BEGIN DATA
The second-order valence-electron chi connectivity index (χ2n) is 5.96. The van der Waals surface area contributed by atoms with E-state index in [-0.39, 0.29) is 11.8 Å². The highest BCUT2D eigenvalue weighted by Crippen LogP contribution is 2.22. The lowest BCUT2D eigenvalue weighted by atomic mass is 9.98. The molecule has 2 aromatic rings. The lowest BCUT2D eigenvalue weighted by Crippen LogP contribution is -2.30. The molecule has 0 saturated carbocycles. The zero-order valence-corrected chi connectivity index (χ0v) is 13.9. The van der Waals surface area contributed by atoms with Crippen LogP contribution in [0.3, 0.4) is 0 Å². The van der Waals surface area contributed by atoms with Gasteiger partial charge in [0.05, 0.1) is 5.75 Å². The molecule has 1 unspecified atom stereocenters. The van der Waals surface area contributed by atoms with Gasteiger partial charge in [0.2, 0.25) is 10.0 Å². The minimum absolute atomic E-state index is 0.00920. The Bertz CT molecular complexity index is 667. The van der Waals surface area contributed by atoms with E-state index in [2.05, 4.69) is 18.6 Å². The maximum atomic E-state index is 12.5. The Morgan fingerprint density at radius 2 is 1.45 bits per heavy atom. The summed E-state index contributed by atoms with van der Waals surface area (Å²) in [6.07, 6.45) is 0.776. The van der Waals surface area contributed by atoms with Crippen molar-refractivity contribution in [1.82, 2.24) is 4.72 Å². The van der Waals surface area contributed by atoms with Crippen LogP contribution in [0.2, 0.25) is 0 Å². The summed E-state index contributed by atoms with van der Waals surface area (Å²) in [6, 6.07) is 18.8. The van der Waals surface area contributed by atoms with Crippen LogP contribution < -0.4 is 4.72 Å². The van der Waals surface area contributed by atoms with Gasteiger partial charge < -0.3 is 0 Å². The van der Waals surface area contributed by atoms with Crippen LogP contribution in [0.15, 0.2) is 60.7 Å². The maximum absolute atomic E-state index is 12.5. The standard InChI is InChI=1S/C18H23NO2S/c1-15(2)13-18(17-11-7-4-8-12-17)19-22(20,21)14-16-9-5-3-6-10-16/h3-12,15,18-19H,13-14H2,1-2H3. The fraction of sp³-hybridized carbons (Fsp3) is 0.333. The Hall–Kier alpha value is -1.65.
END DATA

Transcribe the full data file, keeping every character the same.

The second-order valence-electron chi connectivity index (χ2n) is 5.96. The van der Waals surface area contributed by atoms with E-state index in [-0.39, 0.29) is 11.8 Å². The highest BCUT2D eigenvalue weighted by Crippen LogP contribution is 2.22. The lowest BCUT2D eigenvalue weighted by atomic mass is 9.98. The molecule has 2 aromatic rings. The lowest BCUT2D eigenvalue weighted by Crippen LogP contribution is -2.30. The molecule has 0 saturated carbocycles. The zero-order valence-corrected chi connectivity index (χ0v) is 13.9. The van der Waals surface area contributed by atoms with Crippen LogP contribution in [0.3, 0.4) is 0 Å². The van der Waals surface area contributed by atoms with Gasteiger partial charge in [0.05, 0.1) is 5.75 Å². The molecule has 1 unspecified atom stereocenters. The van der Waals surface area contributed by atoms with Gasteiger partial charge in [0.2, 0.25) is 10.0 Å². The minimum absolute atomic E-state index is 0.00920. The Bertz CT molecular complexity index is 667. The van der Waals surface area contributed by atoms with E-state index in [2.05, 4.69) is 18.6 Å². The maximum atomic E-state index is 12.5. The Morgan fingerprint density at radius 2 is 1.45 bits per heavy atom. The summed E-state index contributed by atoms with van der Waals surface area (Å²) in [6.07, 6.45) is 0.776. The van der Waals surface area contributed by atoms with Crippen molar-refractivity contribution in [1.82, 2.24) is 4.72 Å². The van der Waals surface area contributed by atoms with Crippen LogP contribution in [0.2, 0.25) is 0 Å². The summed E-state index contributed by atoms with van der Waals surface area (Å²) in [6, 6.07) is 18.8. The van der Waals surface area contributed by atoms with Crippen LogP contribution < -0.4 is 4.72 Å². The van der Waals surface area contributed by atoms with Gasteiger partial charge < -0.3 is 0 Å². The van der Waals surface area contributed by atoms with Crippen LogP contribution in [0.15, 0.2) is 60.7 Å². The maximum absolute atomic E-state index is 12.5. The standard InChI is InChI=1S/C18H23NO2S/c1-15(2)13-18(17-11-7-4-8-12-17)19-22(20,21)14-16-9-5-3-6-10-16/h3-12,15,18-19H,13-14H2,1-2H3. The fraction of sp³-hybridized carbons (Fsp3) is 0.333. The Hall–Kier alpha value is -1.65.